Never Begin With the End in Mind

The thing about biases is that they’re human, so they’re seen in every walk of life. In who we choose to be friends with, in what news we read, in investing, and in sports.

In Michael Lombardi’s new book Gridiron Genius, which I highly recommend, he talks about all of the biases that can infect a football organization. Lombardi says, “Confirmation bias is absolutely insidious in my field even though it breaks the first rule of scouting: Never begin with the end in mind.” He also talks about what he calls “scouting blinders”, which is the tendency for drafted players to stick around long after the initial evaluation proved to be wrong. Lombardi tells a story about how this affected the great Al Davis. “Like many crimes, the cover-up is even worse than the initial mistake. When it came to players Al Davis discovered, there was no like, only love, and when he loved, he loved forever.”

When we buy a stock, a few biases instantly kick in. We value it more than we did before we owned it (endowment affect), we look for reasons to support our purchase (confirmation bias) and perhaps most pernicious, we anchor to the purchase price.

Let’s look at Amazon as an example. If somebody bought Amazon in 2009, this is what their experience looks like. They see their gains from the initial purchase price each time they open their account.

But with stocks, there are multiple anchors. Another thing we anchor to is the all time high. So we don’t just see how much we’re up from out initial purchase, we see how much we’re down from its highest value.

Anybody who has ever been in a drawdown knows that they’re not viewed in percentage terms, but dollar terms. If you put $10,000 into Amazon in 2009, on eleven occasions, you had a decline that was larger than your initial investment.

The third and final anchor is January 1st of every year. Each time the calendar turns over, we revert to the YTD performance. As if how long it takes the earth to revolve around the sun has any bearing on anything, but these are how biases work. The chart below shows the max intra-year drawdown for Amazon. When you think about how easy it is to anchor, and how hard it is to think long-term, you realize how silly the if you invested $10,000 meme really is.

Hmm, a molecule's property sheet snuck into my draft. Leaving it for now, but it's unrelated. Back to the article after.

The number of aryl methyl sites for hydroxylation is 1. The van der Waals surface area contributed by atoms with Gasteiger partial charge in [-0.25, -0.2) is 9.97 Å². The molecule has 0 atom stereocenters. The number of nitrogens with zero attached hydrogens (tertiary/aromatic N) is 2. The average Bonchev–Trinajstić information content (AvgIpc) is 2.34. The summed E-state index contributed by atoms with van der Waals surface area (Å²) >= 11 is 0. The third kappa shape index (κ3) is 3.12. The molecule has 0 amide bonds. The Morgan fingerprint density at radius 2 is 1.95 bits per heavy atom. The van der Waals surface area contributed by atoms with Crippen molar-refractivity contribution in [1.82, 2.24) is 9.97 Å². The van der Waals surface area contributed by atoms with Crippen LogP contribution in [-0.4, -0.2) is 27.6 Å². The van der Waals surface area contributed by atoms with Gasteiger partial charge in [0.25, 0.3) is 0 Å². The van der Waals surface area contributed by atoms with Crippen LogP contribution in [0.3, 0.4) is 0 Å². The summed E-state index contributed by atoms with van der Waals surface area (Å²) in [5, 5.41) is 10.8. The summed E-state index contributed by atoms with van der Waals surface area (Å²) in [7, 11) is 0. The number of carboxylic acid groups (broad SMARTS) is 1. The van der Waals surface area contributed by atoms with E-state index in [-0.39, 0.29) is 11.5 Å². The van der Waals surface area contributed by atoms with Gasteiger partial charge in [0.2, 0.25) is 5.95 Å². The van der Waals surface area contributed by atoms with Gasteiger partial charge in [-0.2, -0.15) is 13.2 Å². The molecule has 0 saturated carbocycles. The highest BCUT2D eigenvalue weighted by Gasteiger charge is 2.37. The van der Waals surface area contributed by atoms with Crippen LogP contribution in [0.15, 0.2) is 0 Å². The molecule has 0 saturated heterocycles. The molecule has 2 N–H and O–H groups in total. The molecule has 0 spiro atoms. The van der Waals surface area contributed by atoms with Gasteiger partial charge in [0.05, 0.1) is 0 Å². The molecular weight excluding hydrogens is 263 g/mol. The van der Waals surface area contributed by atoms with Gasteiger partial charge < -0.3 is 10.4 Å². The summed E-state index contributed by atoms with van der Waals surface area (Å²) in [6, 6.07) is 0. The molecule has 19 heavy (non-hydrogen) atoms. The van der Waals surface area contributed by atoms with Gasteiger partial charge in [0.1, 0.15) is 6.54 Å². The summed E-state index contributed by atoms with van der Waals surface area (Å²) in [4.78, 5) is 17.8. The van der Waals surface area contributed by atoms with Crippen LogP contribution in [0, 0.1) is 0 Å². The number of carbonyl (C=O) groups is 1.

The best way to guard against the anchor is to think about the investment merits today. In other words, if you had to start over, would you still hold it? To do this objectively might be wishful thinking, which is why biases are so difficult to overcome. Just being aware of their existence does not necessarily guard you against falling victim to them. I don’t have any silver bullets here, but I’ll leave you with some wise words from Adam Smith:

A stock is for all practical purposes, a piece of paper that sits in a bank vault. Most likely you will never see it. It may or may not have an Intrinsic Value; what it is worth on any given day depends on the confluence of buyers and sellers that day. The most important thing to realize is simplistic: The stock doesn’t know you own it. All those marvelous things, or those terrible things, that you feel about a stock, or a list of stocks, or an amount of money represented by a list of stocks, all of these things are unreciprocated by the stock or the group of stocks. You can be in love if you want to, but that piece of paper doesn’t love you, and unreciprocated love can turn into masochism, narcissism, or, even worse, market losses and unreciprocated hate.

Lombardi tells some great stories about his time with the legends Bill Walsh, Al Davis, and Bill Belichick. Even if you’re not a football junkie, there’s something in here for you. You can pre-order Gridiron Genius today